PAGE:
Buy a Rose

Ribble Aero 883 — £1,699-£4,511

Ribble Aero 883 Pro Team Edition.jpg

One of the best things about buying from Ribble is that you can use its online Bike Builder system to select the parts you want based on your preferences and budget. You can go all the way up to a Shimano Ultegra Di2 groupset, a Quarq DZero power meter and Zipp 404 wheels if you have the cash.

Buy a Ribble

Scott Foil — £1,999-£5,299

Scott Foil 20 2019 (1).jpg

The Scott Foil has been known for its versatility over the past few years and these days it's available in both rim brake and disc brake guises. The most affordable rim brake option, with Shimano 105 components, is £2,499 while disc brake models start at £3,199.

Find a Scott dealer

Boardman Air — £1,349-£3,999

Boardman AIR 9.2 Womens 2019 (1).jpg

The Air bikes feature truncated airfoil tube profiles that are deeper and narrower than those that you’ll find on most other aero road bikes, while the cutaway section of the seat tube is designed to work best with 25mm-wide tyres although there’s space for 28s if you prefer.

Read our review of the Boardman Elite Air 9.2
Find a Boardman dealer

Canyon Aeroad £2,449-£6,799

Canyon Aeroad CF SL Disc 8 Di2 2019

With its Trident 2.0 tube profiles (essentially a cut-off aerofoil, Kamm tail shape) and skinny head tube and fork blades, the Aeroad has been one of the benchmark aero road bikes of the past few years. You also get predictable handling and plenty of comfort thrown in.

We're pretty sure there's a new Aeroad coming, so over the next few months it will be worth keeping an eye on prices of the current bikes.

Read our Canyon Aeroad CF SLX Disc 8.0 Di2 review
Buy a Canyon

Trek Madone SLR — £4,399-£11,650

Trek Madone SLR 8 2019

Trek's 2019 Madones are hugely updated with a new geometry. The SLR range comes with adjustable IsoSpeed and the option of disc brakes. The rim brake version is lighter but there's no aerodynamic penalty in opting for discs, according to Trek.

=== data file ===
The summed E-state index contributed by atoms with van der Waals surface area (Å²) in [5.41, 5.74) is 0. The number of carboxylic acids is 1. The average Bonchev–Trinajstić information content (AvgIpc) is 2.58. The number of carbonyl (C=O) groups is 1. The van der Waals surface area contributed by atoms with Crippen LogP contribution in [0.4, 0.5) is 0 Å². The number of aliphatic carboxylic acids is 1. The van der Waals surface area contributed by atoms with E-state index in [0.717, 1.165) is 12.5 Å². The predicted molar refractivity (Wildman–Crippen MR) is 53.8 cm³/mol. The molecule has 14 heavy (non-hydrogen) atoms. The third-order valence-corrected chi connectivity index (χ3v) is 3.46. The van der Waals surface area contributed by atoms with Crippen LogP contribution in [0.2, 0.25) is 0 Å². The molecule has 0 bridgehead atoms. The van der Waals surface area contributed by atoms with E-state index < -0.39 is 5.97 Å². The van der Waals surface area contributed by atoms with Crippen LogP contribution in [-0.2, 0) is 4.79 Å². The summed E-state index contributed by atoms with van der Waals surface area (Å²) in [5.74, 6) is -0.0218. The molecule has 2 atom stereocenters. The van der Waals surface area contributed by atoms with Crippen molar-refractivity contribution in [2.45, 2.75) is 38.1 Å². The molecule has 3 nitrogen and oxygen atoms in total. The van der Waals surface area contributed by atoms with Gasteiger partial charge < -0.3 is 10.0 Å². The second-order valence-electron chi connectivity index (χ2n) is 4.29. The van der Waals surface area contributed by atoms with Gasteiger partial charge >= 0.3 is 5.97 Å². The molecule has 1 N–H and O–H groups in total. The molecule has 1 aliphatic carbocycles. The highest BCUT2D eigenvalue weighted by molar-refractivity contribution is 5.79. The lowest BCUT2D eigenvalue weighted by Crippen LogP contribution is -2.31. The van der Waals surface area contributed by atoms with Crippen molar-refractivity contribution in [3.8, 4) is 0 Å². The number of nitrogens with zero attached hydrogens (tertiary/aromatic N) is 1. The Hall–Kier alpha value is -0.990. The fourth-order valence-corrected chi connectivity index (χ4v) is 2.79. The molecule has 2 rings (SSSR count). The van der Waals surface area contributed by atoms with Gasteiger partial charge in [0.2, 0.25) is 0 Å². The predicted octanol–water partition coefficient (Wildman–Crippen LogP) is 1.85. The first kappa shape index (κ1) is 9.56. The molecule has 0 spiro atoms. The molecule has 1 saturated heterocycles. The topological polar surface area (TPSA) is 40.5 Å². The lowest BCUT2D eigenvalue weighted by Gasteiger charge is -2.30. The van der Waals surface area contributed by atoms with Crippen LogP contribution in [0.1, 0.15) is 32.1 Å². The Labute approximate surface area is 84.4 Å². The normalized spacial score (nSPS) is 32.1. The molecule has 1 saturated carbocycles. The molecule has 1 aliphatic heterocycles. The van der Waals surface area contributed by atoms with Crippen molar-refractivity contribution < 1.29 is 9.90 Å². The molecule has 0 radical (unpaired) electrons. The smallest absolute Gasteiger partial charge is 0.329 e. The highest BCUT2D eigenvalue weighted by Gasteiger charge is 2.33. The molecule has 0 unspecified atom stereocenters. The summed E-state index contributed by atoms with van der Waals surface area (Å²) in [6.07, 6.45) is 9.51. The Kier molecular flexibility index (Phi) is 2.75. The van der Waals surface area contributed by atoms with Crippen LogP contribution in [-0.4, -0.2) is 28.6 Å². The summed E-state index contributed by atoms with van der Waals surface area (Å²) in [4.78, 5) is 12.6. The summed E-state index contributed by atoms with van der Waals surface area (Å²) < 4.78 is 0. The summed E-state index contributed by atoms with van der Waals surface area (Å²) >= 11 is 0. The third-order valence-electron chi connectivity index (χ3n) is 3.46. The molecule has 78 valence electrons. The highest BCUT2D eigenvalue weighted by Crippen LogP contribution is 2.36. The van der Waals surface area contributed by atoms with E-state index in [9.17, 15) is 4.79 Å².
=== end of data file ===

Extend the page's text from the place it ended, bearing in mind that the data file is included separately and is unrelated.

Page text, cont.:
Read our story on the new Trek Madone range here
Check out our guide to Trek's 2019 road bike range
Find a Trek dealer

About Buyer's Guides

The aim of buyer's guides is to give you the most, authoritative, objective and up-to-date buying advice. We continuously update and republish our guides, checking prices, availability and looking for the best deals.

Our guides include links to websites where you can buy the featured products. Like most sites we make a small amount of money if you buy something after clicking on one of those links. We want you to be happy with what you buy, so we only include a product if we think it's one of the best of its kind.

As far as possible that means recommending equipment that we have actually reviewed, but we also include products that are popular, highly-regarded benchmarks in their categories.

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Mat has been in cycling media since 1996, on titles including BikeRadar, Total Bike, Total Mountain Bike, What Mountain Bike and Mountain Biking UK, and he has been editor of 220 Triathlon and Cycling Plus. Mat has been technical editor for over a decade, testing bikes, fettling the latest kit, and trying out the most up-to-the-minute clothing. He has won his category in Ironman UK 70.3 and finished on the podium in both marathons he has run. Mat is a Cambridge graduate who did a post-grad in magazine journalism, and he is a winner of the Cycling Media Award for Specialist Online Writer. Now over 50, he's riding road and gravel bikes most days for fun and fitness rather than training for competitions.

Add new comment


matthewn5 | 5 years ago
1 like

This article should differentiate between aero bikes designed using computational fluid dynamics and wind tunnel tests, and bikes just styled to look like they are.

PRSboy | 5 years ago

Argon18 Nitrogen is a great aero bike, and just updated and released in disc format.

Argon18 always seems oddly absent from these lists, despite being ridden by a ProTour team.

Hopefully room to include in in P2?

bobbinogs | 5 years ago

Perhaps this list should be renamed "Fugly bikes of 2019, part 1"? Can't wait for part 2. Does the Quasimodo feature?

srchar | 5 years ago
1 like

Some absolutely gopping bikes there. The Rose looks like it was made in CDT class.

jerome | 5 years ago

Within two years every carbon bike will be aero, and current ones with that ugly downtube will look like junk. Well in my eyes they always looked so and never bought one.